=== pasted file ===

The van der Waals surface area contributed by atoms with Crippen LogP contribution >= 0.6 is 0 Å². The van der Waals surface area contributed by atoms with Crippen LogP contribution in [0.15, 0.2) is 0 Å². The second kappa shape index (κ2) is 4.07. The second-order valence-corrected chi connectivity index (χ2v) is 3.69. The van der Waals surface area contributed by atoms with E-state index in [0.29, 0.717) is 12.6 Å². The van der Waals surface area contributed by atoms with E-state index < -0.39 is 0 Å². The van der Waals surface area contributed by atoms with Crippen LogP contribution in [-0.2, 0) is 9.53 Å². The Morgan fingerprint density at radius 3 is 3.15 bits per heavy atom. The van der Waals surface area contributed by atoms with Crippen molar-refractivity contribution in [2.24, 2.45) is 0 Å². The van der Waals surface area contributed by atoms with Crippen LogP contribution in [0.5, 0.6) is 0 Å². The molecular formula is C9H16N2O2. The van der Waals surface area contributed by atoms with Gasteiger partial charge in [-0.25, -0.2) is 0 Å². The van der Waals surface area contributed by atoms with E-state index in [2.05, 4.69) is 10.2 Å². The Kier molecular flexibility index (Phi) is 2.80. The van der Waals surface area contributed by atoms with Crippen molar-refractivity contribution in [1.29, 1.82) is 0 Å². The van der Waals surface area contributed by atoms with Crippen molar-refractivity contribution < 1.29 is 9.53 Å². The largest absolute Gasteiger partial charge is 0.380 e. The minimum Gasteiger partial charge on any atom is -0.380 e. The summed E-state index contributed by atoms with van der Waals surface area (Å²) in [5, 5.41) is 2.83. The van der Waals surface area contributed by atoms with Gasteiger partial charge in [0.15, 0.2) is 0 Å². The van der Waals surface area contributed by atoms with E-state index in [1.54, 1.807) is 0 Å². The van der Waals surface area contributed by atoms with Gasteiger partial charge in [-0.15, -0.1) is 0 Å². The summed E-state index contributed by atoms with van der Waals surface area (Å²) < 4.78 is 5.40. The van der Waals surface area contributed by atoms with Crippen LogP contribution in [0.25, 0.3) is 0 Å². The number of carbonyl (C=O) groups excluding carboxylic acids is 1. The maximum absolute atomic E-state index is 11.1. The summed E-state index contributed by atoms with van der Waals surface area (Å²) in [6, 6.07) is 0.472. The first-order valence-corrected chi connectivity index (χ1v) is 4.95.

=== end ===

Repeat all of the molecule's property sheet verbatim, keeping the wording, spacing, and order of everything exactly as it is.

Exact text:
The van der Waals surface area contributed by atoms with Crippen LogP contribution >= 0.6 is 0 Å². The van der Waals surface area contributed by atoms with Crippen LogP contribution in [0.15, 0.2) is 0 Å². The second kappa shape index (κ2) is 4.07. The second-order valence-corrected chi connectivity index (χ2v) is 3.69. The van der Waals surface area contributed by atoms with E-state index in [0.29, 0.717) is 12.6 Å². The van der Waals surface area contributed by atoms with E-state index < -0.39 is 0 Å². The van der Waals surface area contributed by atoms with Crippen LogP contribution in [-0.2, 0) is 9.53 Å². The Morgan fingerprint density at radius 3 is 3.15 bits per heavy atom. The van der Waals surface area contributed by atoms with Crippen molar-refractivity contribution in [2.24, 2.45) is 0 Å². The van der Waals surface area contributed by atoms with Crippen LogP contribution in [0.5, 0.6) is 0 Å². The molecular formula is C9H16N2O2. The van der Waals surface area contributed by atoms with Gasteiger partial charge in [-0.25, -0.2) is 0 Å². The van der Waals surface area contributed by atoms with E-state index in [2.05, 4.69) is 10.2 Å². The Kier molecular flexibility index (Phi) is 2.80. The van der Waals surface area contributed by atoms with Crippen molar-refractivity contribution in [1.29, 1.82) is 0 Å². The van der Waals surface area contributed by atoms with Crippen molar-refractivity contribution < 1.29 is 9.53 Å². The largest absolute Gasteiger partial charge is 0.380 e. The minimum Gasteiger partial charge on any atom is -0.380 e. The summed E-state index contributed by atoms with van der Waals surface area (Å²) in [5, 5.41) is 2.83. The van der Waals surface area contributed by atoms with Gasteiger partial charge in [0.15, 0.2) is 0 Å². The van der Waals surface area contributed by atoms with E-state index in [1.54, 1.807) is 0 Å². The van der Waals surface area contributed by atoms with Gasteiger partial charge in [-0.15, -0.1) is 0 Å². The summed E-state index contributed by atoms with van der Waals surface area (Å²) < 4.78 is 5.40. The van der Waals surface area contributed by atoms with Crippen LogP contribution in [0.25, 0.3) is 0 Å². The number of carbonyl (C=O) groups excluding carboxylic acids is 1. The maximum absolute atomic E-state index is 11.1. The summed E-state index contributed by atoms with van der Waals surface area (Å²) in [6, 6.07) is 0.472. The first-order valence-corrected chi connectivity index (χ1v) is 4.95.